Pardon our stardust! You've reached our interactive prototype, where we're polishing and adding new content daily!

Skill Explainer

Inferencing Skill Explainer

Marion McBride, M.Ed.

3. Model the Concept of Inferencing with a Read-Aloud

Book cover for Mango, Abuela, and Me written by Meg Medina and illustrated by Angela Dominguez

Mango, Abuela, and Me

  • By: Meg Medina and illustrated by Angela Dominguez
  • Genre: fiction
  • Age Level: 5 to 8 years
  • Reading Level: kindergarten to third grade

Meg Medina is an award-winning Cuban American author who writes picture books, middle grade, and YA fiction. Watch her interview on our sister site, Colorín Colorado.

Language: English with Spanish vocabulary featured

Publisher: Candlewick

Purchase on Bookshop
Purchase on Amazon

Synopsis of Mango, Abuela, and Me

Mia’s grandmother has left her sunny tropical home with parrots, palm trees, and memories, and has come to live with Mia and her parents in the city. The transition is made more difficult for both Mia and her “far-away” grandmother because Abuela only speaks Spanish and Mia only speaks English. Mia finds a way to overcome their language barrier while also making Abuela feel more at home by giving her a pet parrot. The book offers a lesson on overcoming difficulties and celebrates family bonds.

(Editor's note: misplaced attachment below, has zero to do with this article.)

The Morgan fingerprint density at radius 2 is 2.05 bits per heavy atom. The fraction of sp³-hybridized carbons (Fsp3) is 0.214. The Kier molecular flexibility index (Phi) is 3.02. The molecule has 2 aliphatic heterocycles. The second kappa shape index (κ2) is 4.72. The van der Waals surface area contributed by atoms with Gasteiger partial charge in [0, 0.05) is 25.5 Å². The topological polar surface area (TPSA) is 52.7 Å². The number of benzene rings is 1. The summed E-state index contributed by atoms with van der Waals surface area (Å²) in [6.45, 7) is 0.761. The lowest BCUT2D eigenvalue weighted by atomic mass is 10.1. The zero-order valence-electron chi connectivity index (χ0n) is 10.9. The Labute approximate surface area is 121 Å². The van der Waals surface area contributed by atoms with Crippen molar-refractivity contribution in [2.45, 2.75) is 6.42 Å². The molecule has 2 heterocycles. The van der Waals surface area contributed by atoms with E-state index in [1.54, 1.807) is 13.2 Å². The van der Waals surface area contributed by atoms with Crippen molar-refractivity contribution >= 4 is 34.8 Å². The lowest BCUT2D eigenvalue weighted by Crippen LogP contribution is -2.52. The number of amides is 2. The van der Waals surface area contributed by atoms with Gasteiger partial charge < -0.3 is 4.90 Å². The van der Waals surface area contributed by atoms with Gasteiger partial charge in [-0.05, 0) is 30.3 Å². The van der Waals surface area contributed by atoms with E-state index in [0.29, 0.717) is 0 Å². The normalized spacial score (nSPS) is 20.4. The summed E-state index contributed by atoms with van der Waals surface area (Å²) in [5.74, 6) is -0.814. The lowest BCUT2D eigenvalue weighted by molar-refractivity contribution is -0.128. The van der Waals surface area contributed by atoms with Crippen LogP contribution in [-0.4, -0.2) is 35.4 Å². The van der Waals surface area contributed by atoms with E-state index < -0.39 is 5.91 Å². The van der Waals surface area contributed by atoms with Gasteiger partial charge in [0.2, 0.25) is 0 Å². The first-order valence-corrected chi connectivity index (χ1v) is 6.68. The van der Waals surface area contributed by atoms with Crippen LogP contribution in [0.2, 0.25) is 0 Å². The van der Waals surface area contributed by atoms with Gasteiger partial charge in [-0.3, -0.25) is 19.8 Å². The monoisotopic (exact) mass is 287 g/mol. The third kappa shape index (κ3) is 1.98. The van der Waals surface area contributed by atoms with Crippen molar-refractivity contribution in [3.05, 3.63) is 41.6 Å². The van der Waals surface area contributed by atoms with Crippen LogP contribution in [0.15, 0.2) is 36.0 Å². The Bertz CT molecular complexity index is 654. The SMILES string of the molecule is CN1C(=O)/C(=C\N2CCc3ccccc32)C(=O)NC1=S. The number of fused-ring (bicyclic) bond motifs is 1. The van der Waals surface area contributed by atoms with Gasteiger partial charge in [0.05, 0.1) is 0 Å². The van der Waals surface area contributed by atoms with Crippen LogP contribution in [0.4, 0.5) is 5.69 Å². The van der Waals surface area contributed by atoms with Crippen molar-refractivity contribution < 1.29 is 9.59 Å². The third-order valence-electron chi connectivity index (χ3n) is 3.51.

A grandmother and granddaughter are sitting on a bench in sadness. A bird perches on the bench.

The rest of the winter, while Mami and Papi are at work, Abuela waits for me to get home from school. Then we bundle up in thick socks and handmade sweaters to walk to the park and toss bread to the sparrows.

My español is not good enough to tell her the things an abuela should know. Like how I am the very best in art and how I can run as fast as the boys.

Let’s look at the picture. What do you notice about Abuela’s face? Why is she looking away? How do you think she feels?

A scene with grandmother and child cooking together in the kitchen.

After school the next day, while Abuela and I are making meat pies for our snack, I pretend I am Miss Wilson.

“Dough,” I say, pointing to the ball.

Abuela says, “Dough. Masa,” and rolls it flat.

“Masa,” I say.

She drops a spoonful of meat in place. “Carne.”

“Carne,” I say. “Meat.”

“Pasas.” “Raisins!”

“Aceite.” “Oil!”

This graphic organizer provides an example of how a student might organize information from the text, the visuals, and what they know from personal experiences to make inferences about a story.

Reading Universe is made possible by generous support from Jim & Donna Barksdale, the AFT, the Emily Hall Tremaine Foundation, and three anonymous donors.

AFT Education Healthcare Public Services